Crop registration is an essential task to maintain optimal conditions for your plants. Even in a controlled growing environment, conditions vary over time. Changing weather/climate conditions, management practices, biologicals, and interactions of crop cultivars/varieties with their environment are all factors that affect developing crops. So how do growers gain an understanding of how these variables are affecting their future harvests so they can take action? The answer lies in crop registration.
What is crop registration?
Crop registration is a method by which measurements from a small selection of plants act as a proxy to represent the general health of the whole of the crop. By taking regular crop registration measurements as the plants develop, growers are able to better understand the status and progress of their crops and respond accordingly.
Typically, measurements are gathered from a single sensor that covers a large growing area. Therefore, the question is whether the data is sufficient to estimate crop status. To better understand crop responses and adjust factors that affect crop growth, the crop itself has to be measured. These measurements include morphological and physical features of the crop. This is the practice known as crop registration.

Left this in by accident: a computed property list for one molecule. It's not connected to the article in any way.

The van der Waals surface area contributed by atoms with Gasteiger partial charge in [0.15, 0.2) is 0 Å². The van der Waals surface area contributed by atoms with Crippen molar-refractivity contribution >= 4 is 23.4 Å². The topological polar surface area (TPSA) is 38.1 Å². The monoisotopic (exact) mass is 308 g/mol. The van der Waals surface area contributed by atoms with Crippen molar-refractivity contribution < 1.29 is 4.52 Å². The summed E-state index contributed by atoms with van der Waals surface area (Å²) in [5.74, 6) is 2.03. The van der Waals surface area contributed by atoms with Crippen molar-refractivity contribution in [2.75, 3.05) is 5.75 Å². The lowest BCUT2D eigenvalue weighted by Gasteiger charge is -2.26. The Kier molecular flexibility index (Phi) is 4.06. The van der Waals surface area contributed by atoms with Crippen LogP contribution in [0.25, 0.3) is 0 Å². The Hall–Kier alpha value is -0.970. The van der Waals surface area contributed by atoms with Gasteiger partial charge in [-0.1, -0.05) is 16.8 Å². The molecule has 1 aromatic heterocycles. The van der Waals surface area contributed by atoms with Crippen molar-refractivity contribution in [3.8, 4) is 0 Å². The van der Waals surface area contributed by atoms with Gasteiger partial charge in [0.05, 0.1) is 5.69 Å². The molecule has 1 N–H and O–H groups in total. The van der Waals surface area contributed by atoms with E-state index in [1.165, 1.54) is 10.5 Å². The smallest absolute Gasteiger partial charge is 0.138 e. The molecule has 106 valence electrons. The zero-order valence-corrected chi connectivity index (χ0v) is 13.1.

A high-performing crop is defined as one for which the inputs and outputs are in balance. Crop inputs include light (PAR/RAD), temperature, carbon dioxide, water and nutrients.
Why should I conduct crop registration?
Crop registration provides growers short-term and long-term insights for better crop management. A balanced crop has the optimum growth rate and maintains the right amount of vegetative biomass (assimilate potential) to support generative growth – in other words, the optimum stem structure and number of leaves to support flower and fruit growth.
With insights from weekly crop registrations, growers can adjust the environment to steer the crop back into balance (vegetative or generative, depending on which way the crop is veering). This is an important part of crop management practice especially in perpetually harvested crops like tomatoes.
Read the complete article at www.farmroad.io.
For more information: